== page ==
Original Research

A reconnaissance botanical survey of the Lower Orange River (Blouputs to Onseepkans) in the Northern Cape, South Africa

H. Bezuidenhout, Christine L. Jardine
Koedoe | Vol 44, No 1 | a180 | DOI: https://doi.org/10.4102/koedoe.v44i1.180 | © 2001 H. Bezuidenhout, Christine L. Jardine | This work is licensed under CC Attribution 4.0
Submitted: 01 July 2001 | Published: 01 July 2001

About the author(s)

H. Bezuidenhout, South African National Parks, South Africa
Christine L. Jardine,, South Africa

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In the past, the alluvial floodplains of the Orange River were covered with riverine shrubland and woodland. However, there are indications that this has changed and that this vegetation and habitat has been influenced by a number of factors, namely: expansion of irrigated crop farming; grazing pressure; and upstream dam construction. A botanical assessment was carried out along the Orange River between Blouputs and Onseepkans, in the Northern Cape to determine the nature and extent of the changes to the riverine vegetation, as well as to investigate the distribution of Combretum erythrophyllum and Rhus lancea. Only two specimens of Combretum erythrophyllum were noted whereas no Rhus lancea specimens were noted. There are indications that both the expansion of irrigated crop farming and grazing pressure has affected the vegetation of the plain and riverine area along the Orange River. Downstream from the farm Raap-en-Skraap (2819DA Skuitdrif), the natural vegetation of the riverbanks and islands is being replaced by alien plant species.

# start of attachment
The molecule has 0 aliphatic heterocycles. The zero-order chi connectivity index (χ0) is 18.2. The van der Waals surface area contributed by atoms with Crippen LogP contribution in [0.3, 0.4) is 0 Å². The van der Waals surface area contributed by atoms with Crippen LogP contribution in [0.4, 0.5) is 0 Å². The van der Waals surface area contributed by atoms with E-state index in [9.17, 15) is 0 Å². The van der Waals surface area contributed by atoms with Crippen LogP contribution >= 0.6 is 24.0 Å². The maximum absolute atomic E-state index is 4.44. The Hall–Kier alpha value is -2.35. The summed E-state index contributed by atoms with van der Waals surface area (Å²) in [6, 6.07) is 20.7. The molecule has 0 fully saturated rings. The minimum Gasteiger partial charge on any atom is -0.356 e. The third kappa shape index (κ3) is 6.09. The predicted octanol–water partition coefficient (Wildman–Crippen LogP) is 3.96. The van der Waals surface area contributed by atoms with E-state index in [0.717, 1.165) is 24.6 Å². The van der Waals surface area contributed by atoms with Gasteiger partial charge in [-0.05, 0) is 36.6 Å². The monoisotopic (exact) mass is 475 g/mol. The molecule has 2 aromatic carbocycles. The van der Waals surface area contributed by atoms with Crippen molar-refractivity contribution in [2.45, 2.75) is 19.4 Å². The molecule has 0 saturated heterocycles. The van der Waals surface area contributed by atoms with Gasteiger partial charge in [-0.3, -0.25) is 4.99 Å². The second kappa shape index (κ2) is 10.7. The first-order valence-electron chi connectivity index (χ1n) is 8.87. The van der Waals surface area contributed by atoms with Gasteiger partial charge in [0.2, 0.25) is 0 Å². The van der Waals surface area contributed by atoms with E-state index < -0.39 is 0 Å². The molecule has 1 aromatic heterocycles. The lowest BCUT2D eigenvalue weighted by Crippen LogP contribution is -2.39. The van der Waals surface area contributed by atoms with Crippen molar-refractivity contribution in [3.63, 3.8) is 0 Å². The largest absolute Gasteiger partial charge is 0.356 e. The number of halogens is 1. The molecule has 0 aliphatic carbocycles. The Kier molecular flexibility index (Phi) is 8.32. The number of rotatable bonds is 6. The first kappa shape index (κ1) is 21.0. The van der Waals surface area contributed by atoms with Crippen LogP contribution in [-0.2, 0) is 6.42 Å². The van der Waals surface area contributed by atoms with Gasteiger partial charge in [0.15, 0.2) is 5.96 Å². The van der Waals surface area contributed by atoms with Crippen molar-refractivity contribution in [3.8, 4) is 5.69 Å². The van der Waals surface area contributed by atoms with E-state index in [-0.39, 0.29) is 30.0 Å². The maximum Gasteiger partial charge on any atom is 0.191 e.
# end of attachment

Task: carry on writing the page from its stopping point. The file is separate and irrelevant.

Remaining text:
Orange River, vegetation, river changes, alien invasion.


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